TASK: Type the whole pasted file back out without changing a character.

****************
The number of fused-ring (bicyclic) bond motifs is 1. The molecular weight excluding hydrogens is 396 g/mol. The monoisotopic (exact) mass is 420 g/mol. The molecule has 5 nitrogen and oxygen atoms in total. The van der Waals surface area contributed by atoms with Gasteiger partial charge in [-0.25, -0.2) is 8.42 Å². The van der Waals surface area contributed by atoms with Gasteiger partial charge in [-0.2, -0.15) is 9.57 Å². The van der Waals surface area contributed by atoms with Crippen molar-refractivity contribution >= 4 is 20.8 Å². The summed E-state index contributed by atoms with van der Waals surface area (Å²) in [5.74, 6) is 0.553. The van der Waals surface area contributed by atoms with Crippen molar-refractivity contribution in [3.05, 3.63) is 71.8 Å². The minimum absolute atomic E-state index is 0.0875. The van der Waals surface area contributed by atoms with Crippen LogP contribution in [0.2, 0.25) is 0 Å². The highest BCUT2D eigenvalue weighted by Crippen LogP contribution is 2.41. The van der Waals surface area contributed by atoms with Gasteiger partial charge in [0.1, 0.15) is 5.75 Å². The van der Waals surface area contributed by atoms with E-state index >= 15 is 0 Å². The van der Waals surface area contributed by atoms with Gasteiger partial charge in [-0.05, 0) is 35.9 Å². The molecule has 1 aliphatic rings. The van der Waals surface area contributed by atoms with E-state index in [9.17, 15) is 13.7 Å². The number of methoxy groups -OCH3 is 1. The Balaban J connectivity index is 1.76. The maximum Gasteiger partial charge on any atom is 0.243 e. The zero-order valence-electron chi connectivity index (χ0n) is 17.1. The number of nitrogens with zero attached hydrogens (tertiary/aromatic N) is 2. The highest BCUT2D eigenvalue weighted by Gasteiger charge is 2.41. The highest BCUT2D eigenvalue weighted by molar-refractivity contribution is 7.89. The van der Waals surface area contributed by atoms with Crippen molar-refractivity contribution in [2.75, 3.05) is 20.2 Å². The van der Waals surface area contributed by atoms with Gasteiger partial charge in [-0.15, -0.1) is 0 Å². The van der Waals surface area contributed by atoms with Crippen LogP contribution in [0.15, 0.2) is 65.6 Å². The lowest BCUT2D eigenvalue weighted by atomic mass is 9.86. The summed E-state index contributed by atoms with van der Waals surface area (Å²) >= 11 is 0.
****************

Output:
The number of fused-ring (bicyclic) bond motifs is 1. The molecular weight excluding hydrogens is 396 g/mol. The monoisotopic (exact) mass is 420 g/mol. The molecule has 5 nitrogen and oxygen atoms in total. The van der Waals surface area contributed by atoms with Gasteiger partial charge in [-0.25, -0.2) is 8.42 Å². The van der Waals surface area contributed by atoms with Gasteiger partial charge in [-0.2, -0.15) is 9.57 Å². The van der Waals surface area contributed by atoms with Crippen molar-refractivity contribution >= 4 is 20.8 Å². The summed E-state index contributed by atoms with van der Waals surface area (Å²) in [5.74, 6) is 0.553. The van der Waals surface area contributed by atoms with Crippen molar-refractivity contribution in [3.05, 3.63) is 71.8 Å². The minimum absolute atomic E-state index is 0.0875. The van der Waals surface area contributed by atoms with Crippen LogP contribution in [0.2, 0.25) is 0 Å². The highest BCUT2D eigenvalue weighted by Crippen LogP contribution is 2.41. The van der Waals surface area contributed by atoms with Gasteiger partial charge in [0.1, 0.15) is 5.75 Å². The van der Waals surface area contributed by atoms with E-state index >= 15 is 0 Å². The van der Waals surface area contributed by atoms with Gasteiger partial charge in [-0.05, 0) is 35.9 Å². The molecule has 1 aliphatic rings. The van der Waals surface area contributed by atoms with E-state index in [9.17, 15) is 13.7 Å². The number of methoxy groups -OCH3 is 1. The Balaban J connectivity index is 1.76. The maximum Gasteiger partial charge on any atom is 0.243 e. The zero-order valence-electron chi connectivity index (χ0n) is 17.1. The number of nitrogens with zero attached hydrogens (tertiary/aromatic N) is 2. The highest BCUT2D eigenvalue weighted by Gasteiger charge is 2.41. The highest BCUT2D eigenvalue weighted by molar-refractivity contribution is 7.89. The van der Waals surface area contributed by atoms with Crippen molar-refractivity contribution in [2.75, 3.05) is 20.2 Å². The van der Waals surface area contributed by atoms with Gasteiger partial charge in [-0.15, -0.1) is 0 Å². The van der Waals surface area contributed by atoms with Crippen LogP contribution in [0.15, 0.2) is 65.6 Å². The lowest BCUT2D eigenvalue weighted by atomic mass is 9.86. The summed E-state index contributed by atoms with van der Waals surface area (Å²) >= 11 is 0.